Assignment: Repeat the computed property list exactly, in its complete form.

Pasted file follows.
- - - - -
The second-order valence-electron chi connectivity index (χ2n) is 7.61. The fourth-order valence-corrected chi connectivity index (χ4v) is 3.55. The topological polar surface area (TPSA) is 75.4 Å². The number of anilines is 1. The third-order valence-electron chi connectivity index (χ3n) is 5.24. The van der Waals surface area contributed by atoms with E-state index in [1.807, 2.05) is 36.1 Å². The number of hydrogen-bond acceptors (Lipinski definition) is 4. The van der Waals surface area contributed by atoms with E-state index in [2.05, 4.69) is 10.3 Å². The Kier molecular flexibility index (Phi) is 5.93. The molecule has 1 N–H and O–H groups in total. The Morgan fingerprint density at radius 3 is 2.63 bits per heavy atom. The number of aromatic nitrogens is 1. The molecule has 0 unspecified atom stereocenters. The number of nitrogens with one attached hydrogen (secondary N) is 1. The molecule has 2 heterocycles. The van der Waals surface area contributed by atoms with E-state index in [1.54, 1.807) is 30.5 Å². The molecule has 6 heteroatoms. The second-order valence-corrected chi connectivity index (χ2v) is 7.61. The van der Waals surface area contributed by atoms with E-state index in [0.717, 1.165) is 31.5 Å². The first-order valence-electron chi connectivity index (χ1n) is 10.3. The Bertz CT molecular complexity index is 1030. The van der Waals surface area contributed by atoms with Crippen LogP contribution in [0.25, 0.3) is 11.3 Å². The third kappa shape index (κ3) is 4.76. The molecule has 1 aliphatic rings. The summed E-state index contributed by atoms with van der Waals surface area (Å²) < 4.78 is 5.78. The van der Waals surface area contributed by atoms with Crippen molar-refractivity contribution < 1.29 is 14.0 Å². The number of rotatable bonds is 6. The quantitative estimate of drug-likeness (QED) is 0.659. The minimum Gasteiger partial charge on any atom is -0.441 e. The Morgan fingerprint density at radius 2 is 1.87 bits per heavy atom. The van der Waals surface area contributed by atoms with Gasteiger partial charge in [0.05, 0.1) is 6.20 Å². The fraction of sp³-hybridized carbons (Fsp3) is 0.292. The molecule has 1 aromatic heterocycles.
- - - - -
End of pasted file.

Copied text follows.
The second-order valence-electron chi connectivity index (χ2n) is 7.61. The fourth-order valence-corrected chi connectivity index (χ4v) is 3.55. The topological polar surface area (TPSA) is 75.4 Å². The number of anilines is 1. The third-order valence-electron chi connectivity index (χ3n) is 5.24. The van der Waals surface area contributed by atoms with E-state index in [1.807, 2.05) is 36.1 Å². The number of hydrogen-bond acceptors (Lipinski definition) is 4. The van der Waals surface area contributed by atoms with E-state index in [2.05, 4.69) is 10.3 Å². The Kier molecular flexibility index (Phi) is 5.93. The molecule has 1 N–H and O–H groups in total. The Morgan fingerprint density at radius 3 is 2.63 bits per heavy atom. The number of aromatic nitrogens is 1. The molecule has 0 unspecified atom stereocenters. The number of nitrogens with one attached hydrogen (secondary N) is 1. The molecule has 2 heterocycles. The van der Waals surface area contributed by atoms with E-state index in [1.54, 1.807) is 30.5 Å². The molecule has 6 heteroatoms. The second-order valence-corrected chi connectivity index (χ2v) is 7.61. The van der Waals surface area contributed by atoms with E-state index in [0.717, 1.165) is 31.5 Å². The first-order valence-electron chi connectivity index (χ1n) is 10.3. The Bertz CT molecular complexity index is 1030. The van der Waals surface area contributed by atoms with Crippen LogP contribution in [0.25, 0.3) is 11.3 Å². The third kappa shape index (κ3) is 4.76. The molecule has 1 aliphatic rings. The summed E-state index contributed by atoms with van der Waals surface area (Å²) < 4.78 is 5.78. The van der Waals surface area contributed by atoms with Crippen molar-refractivity contribution < 1.29 is 14.0 Å². The number of rotatable bonds is 6. The quantitative estimate of drug-likeness (QED) is 0.659. The minimum Gasteiger partial charge on any atom is -0.441 e. The Morgan fingerprint density at radius 2 is 1.87 bits per heavy atom. The van der Waals surface area contributed by atoms with Gasteiger partial charge in [0.05, 0.1) is 6.20 Å². The fraction of sp³-hybridized carbons (Fsp3) is 0.292. The molecule has 1 aromatic heterocycles.